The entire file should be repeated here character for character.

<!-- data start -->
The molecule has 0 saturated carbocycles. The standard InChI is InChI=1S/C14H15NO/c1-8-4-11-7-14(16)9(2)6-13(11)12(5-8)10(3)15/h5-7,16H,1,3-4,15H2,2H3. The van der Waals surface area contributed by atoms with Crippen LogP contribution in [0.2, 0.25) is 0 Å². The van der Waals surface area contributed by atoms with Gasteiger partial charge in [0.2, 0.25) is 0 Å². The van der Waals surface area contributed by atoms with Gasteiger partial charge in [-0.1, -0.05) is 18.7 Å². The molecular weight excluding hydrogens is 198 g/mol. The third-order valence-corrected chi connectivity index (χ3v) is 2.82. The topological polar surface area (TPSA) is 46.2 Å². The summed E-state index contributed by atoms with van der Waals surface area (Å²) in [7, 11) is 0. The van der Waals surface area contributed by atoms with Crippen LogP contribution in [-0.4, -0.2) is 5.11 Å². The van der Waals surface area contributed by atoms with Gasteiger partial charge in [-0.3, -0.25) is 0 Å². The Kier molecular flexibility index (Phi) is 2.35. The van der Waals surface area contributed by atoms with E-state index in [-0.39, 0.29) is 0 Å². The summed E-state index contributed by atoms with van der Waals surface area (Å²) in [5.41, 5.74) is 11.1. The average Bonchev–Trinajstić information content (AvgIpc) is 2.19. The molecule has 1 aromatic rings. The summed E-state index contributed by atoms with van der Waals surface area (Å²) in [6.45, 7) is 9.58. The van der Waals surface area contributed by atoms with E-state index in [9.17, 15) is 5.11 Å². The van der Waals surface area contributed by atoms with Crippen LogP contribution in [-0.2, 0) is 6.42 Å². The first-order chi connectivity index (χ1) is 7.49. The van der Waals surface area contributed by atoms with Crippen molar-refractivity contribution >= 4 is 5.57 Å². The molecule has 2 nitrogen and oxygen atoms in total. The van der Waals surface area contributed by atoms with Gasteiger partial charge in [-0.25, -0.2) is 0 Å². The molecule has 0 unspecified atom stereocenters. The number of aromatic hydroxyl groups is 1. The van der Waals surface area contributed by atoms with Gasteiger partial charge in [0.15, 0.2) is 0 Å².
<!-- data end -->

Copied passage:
The molecule has 0 saturated carbocycles. The standard InChI is InChI=1S/C14H15NO/c1-8-4-11-7-14(16)9(2)6-13(11)12(5-8)10(3)15/h5-7,16H,1,3-4,15H2,2H3. The van der Waals surface area contributed by atoms with Crippen LogP contribution in [0.2, 0.25) is 0 Å². The van der Waals surface area contributed by atoms with Gasteiger partial charge in [0.2, 0.25) is 0 Å². The van der Waals surface area contributed by atoms with Gasteiger partial charge in [-0.1, -0.05) is 18.7 Å². The molecular weight excluding hydrogens is 198 g/mol. The third-order valence-corrected chi connectivity index (χ3v) is 2.82. The topological polar surface area (TPSA) is 46.2 Å². The summed E-state index contributed by atoms with van der Waals surface area (Å²) in [7, 11) is 0. The van der Waals surface area contributed by atoms with Crippen LogP contribution in [-0.4, -0.2) is 5.11 Å². The van der Waals surface area contributed by atoms with Gasteiger partial charge in [-0.3, -0.25) is 0 Å². The Kier molecular flexibility index (Phi) is 2.35. The van der Waals surface area contributed by atoms with E-state index in [-0.39, 0.29) is 0 Å². The summed E-state index contributed by atoms with van der Waals surface area (Å²) in [5.41, 5.74) is 11.1. The average Bonchev–Trinajstić information content (AvgIpc) is 2.19. The molecule has 1 aromatic rings. The summed E-state index contributed by atoms with van der Waals surface area (Å²) in [6.45, 7) is 9.58. The van der Waals surface area contributed by atoms with E-state index in [9.17, 15) is 5.11 Å². The van der Waals surface area contributed by atoms with Crippen LogP contribution in [-0.2, 0) is 6.42 Å². The first-order chi connectivity index (χ1) is 7.49. The van der Waals surface area contributed by atoms with Crippen molar-refractivity contribution >= 4 is 5.57 Å². The molecule has 2 nitrogen and oxygen atoms in total. The van der Waals surface area contributed by atoms with Gasteiger partial charge in [-0.25, -0.2) is 0 Å². The molecule has 0 unspecified atom stereocenters. The number of aromatic hydroxyl groups is 1. The van der Waals surface area contributed by atoms with Gasteiger partial charge in [0.15, 0.2) is 0 Å².